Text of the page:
Walmart may have only brought layaway back in 2011, but Senator Elizabeth Warren (D-MA), the mastermind behind the CFPB, was cheering Kmart’s layaway plans back in 2008. Her argument was that layaway could be a good thing as money that was previously spent on interest and interchange fees could now be spent on "socks, haircuts, prescription drugs and a million other goods and services." In other words, consumers are now putting money toward principal, not interest.

The problem with this statement and general viewpoint is that it makes a false comparison between different types of credit. Credit card companies provide a valuable service by acting as a middle man between customers and stores. Customers get their wares by compensating stores today while credit card companies are assured they will be compensated sometime in the future. This enables transactions to take place that would otherwise not occur, which creates economic value.

The solution, then, is not to force consumers into one type of credit service, but to offer multiple avenues by which consumers can afford to buy goods and services. They can decide the appropriate route to take. Then again, government has never been comfortable with free choice — or, in the case of the CFPB, with the idea that people are even capable of making their own choices.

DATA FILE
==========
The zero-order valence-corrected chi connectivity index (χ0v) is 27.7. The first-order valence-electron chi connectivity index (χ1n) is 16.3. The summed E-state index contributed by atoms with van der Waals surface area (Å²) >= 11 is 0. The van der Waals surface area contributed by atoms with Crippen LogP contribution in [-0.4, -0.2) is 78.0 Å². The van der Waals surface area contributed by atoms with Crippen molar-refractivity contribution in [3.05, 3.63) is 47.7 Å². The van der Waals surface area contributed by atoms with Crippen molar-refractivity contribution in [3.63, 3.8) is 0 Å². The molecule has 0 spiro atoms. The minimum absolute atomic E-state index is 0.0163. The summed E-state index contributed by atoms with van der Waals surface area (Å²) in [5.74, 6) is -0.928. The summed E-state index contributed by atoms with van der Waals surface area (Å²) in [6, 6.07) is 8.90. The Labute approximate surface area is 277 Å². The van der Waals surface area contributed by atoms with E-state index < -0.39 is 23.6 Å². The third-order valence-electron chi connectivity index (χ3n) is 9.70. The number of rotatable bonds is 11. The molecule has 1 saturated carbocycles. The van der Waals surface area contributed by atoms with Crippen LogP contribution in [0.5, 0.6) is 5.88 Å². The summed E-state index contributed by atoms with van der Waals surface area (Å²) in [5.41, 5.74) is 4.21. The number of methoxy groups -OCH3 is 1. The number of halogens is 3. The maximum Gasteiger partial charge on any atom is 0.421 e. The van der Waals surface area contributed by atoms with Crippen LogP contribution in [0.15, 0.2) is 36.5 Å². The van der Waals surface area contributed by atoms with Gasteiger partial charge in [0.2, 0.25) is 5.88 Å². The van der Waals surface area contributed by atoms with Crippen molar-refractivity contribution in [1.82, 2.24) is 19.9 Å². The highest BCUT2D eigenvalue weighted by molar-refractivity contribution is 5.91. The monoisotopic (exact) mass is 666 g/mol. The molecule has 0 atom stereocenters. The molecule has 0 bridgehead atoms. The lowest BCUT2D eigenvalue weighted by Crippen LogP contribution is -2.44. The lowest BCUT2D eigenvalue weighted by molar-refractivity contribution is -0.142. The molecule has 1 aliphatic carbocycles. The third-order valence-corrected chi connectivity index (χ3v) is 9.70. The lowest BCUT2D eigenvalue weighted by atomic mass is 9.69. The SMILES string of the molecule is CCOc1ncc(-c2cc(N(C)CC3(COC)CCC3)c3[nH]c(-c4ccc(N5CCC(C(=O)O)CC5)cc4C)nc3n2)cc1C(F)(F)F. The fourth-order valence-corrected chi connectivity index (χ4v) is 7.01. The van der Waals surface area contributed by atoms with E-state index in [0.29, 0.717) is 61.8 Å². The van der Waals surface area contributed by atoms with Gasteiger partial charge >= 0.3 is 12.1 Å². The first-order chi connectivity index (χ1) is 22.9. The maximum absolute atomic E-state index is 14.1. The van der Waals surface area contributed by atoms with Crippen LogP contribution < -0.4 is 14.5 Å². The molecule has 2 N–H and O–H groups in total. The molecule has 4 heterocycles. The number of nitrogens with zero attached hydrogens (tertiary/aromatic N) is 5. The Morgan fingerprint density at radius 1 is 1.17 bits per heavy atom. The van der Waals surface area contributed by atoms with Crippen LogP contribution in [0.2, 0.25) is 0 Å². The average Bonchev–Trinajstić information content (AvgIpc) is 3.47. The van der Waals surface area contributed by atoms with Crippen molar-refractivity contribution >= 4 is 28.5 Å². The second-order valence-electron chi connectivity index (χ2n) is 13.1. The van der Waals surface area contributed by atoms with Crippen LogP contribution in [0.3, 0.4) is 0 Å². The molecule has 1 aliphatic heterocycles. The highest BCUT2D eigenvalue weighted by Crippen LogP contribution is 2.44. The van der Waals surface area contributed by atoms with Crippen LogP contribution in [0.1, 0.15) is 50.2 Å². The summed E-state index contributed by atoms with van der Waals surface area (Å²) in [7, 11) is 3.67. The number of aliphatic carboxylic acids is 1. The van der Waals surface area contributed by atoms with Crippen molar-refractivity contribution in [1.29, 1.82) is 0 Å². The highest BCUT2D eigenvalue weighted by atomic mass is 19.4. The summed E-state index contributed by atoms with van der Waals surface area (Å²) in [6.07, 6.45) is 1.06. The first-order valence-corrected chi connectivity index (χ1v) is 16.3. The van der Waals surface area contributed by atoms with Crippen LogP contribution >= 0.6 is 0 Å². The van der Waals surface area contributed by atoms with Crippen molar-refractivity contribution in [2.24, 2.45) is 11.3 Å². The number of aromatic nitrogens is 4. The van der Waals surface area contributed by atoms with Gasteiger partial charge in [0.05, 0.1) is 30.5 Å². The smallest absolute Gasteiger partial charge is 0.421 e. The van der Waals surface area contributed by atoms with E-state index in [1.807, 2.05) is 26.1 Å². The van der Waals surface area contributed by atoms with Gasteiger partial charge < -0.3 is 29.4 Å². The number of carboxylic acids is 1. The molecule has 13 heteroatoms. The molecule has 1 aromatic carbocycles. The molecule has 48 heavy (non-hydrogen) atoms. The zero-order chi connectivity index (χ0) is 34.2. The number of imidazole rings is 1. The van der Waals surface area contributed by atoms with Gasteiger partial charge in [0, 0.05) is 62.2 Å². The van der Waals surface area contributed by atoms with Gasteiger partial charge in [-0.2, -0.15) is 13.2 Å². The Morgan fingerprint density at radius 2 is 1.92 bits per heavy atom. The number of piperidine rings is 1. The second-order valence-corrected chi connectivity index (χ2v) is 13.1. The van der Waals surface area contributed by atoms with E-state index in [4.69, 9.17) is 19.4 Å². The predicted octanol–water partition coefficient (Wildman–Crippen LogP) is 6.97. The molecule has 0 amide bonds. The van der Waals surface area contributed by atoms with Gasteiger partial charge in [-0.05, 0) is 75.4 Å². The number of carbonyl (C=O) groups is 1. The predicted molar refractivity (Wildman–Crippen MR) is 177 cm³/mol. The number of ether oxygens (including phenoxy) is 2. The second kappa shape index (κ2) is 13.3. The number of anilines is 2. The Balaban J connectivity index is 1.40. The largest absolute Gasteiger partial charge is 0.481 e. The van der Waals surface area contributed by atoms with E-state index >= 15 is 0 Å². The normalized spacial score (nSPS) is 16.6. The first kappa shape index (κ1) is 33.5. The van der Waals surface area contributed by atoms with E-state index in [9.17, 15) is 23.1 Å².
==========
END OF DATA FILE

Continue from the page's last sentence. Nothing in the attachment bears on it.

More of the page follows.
Consider the Walmart plan. Customers must make a $10 or 10 percent down payment on their purchase, whichever is greater. This year, holiday layaway starts on September 12 and final payment and pickup must be made before December 15. If, for whatever reason, things go awry, Walmart will refund all payments less a $10 cancellation fee.

So is layaway an improvement in extending credit to customers? For most, probably not. The easy mistake would be to compare layaway (free) to carrying a credit card balance (which incurs interest). In that comparison, layaway is obviously attractive. Nevertheless, to make a direct comparison of rates would be a mistake, as the credit services are different. With credit cards, consumers receive the product immediately. With layaway, they receive the product upon final payment. In a sense, customers do not actually need Walmart to offer a layaway program; they can simply start saving the money themselves. Layaway essentially offers Walmart an interest-free loan. Put another way, while credit cards allow consumers to enjoy their goods today and pay later, layaway reverses this transaction by allowing Walmart to enjoy the customer’s money today and pay back the customer in the form of goods later. Layaway thus represents a shift in credit away from consumers and toward corporations. So much for consumer protection!

In a competitive market economy, stores and credit card companies have to compete to attract customers. Government intervention will not protect consumers. It will merely kill credit for certain customers and cause stores to resurrect long-dead retail practices.

As economist Alex Tabarrok asks, "Are we living in the Soviet Union? Who worries about Walmart and Kmart running out of goods?"


Clearly layaway, like neon, is a fad past its time. Only hipsters and government bureaucracies relish these fads’ return.

Further Reading